Tour of the Pyrenees 2017 – Tuesday July 18th

Espot — Llac/Estany de Sant Maurici — Tremp — Àger — Montsec d’Ares — El Pont de Suert (194.87 km, 2861m)

Estany de Sant Maurici

After a good breakfast at the good hotel in Espot it was time to climb up to Llac/Estany de Sant Maurici (1920m). The climb really starts in the Vall d’Àneu at 939m, but I did the easy part up to Espot (1313m) the day before. From Espot the road is narrow and steep in sections, especially early on up to a toll both (no toll for cyclists). Then the road is easier in the woods up to the lake and with slightly less good asphalt. It is not really very nice until the end here, but quite agreeable up there. It is close to a 1000m climb from the start and a hard one for sure. has again a good profile of the climb.

Estany de Sant Maurici

I stopped for a couple of photos, but was not totally happy with them, maybe because of the light (also hard to edit properly).

Estany de Sant Maurici

One could almost cycle down to the lake on the wooded walkway. Not much better views there, but it was nice alright.

El Compte

Here on my way south avoiding one of the tunnels the Spaniards are so happy to spend EU and their own money on everywhere. Cycling down to Rialp, near where one of the toughest climb I left out of my plan goes to Port-Ainé/Portainé (1976m). Just before El Compte, where a helpful short-cut road over Collada de Sant Antoni/Alt de Moncortès (1056m) which was on my original plan, before I noticed a very southern pass in the area that could possibly be considered a part of the Pyrenees and changed my plans.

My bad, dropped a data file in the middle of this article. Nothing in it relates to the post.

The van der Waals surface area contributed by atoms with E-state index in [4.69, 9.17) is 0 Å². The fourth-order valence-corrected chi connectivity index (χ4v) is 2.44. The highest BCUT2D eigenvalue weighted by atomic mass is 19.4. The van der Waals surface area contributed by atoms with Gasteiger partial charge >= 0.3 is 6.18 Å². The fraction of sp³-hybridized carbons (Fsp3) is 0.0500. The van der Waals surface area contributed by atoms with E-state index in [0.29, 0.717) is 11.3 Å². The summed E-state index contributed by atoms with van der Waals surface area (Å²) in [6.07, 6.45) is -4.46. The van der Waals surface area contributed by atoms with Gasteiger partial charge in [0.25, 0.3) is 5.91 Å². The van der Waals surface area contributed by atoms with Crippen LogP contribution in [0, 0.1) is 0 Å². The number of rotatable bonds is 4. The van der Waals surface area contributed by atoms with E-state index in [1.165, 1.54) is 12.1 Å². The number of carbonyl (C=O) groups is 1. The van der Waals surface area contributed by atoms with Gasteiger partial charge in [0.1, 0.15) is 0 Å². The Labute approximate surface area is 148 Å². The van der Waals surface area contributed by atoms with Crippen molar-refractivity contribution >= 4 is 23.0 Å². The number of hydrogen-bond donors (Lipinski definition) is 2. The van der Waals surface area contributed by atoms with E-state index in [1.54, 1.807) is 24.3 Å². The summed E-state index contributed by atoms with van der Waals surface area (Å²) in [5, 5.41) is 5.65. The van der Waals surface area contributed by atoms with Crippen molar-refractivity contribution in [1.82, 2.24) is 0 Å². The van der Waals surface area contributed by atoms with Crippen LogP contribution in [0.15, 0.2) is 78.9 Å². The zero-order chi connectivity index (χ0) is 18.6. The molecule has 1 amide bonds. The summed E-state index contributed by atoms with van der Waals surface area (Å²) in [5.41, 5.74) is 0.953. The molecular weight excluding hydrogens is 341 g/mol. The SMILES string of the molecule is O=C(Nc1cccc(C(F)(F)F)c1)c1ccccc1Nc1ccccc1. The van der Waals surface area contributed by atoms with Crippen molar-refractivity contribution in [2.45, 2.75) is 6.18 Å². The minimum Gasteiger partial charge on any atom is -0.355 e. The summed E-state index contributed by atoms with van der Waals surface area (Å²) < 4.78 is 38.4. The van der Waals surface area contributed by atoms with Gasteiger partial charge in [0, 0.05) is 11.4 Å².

At La Pobla de Segur (515m) I met the normal road going west in the Pyreenes, but I was on a strange mission here to continue much further south to climb Montsec d’Ares (1565m) and the highest asphalted road that south in the (pre)-Pyrenees. It was hellishly hot today again and likely the second warmest day this summer. No signs of any other cyclists anywhere and got the feeling that even the car drivers was thinking I was nuts going down the road here this day (maybe not). Stopped for a quick coca-cola by a grocery in La Pobla de Segur and went ahead down to Tremp. Now it really felt like I was going off the Pyrenees grid and straight to hell.

Pas de Terradets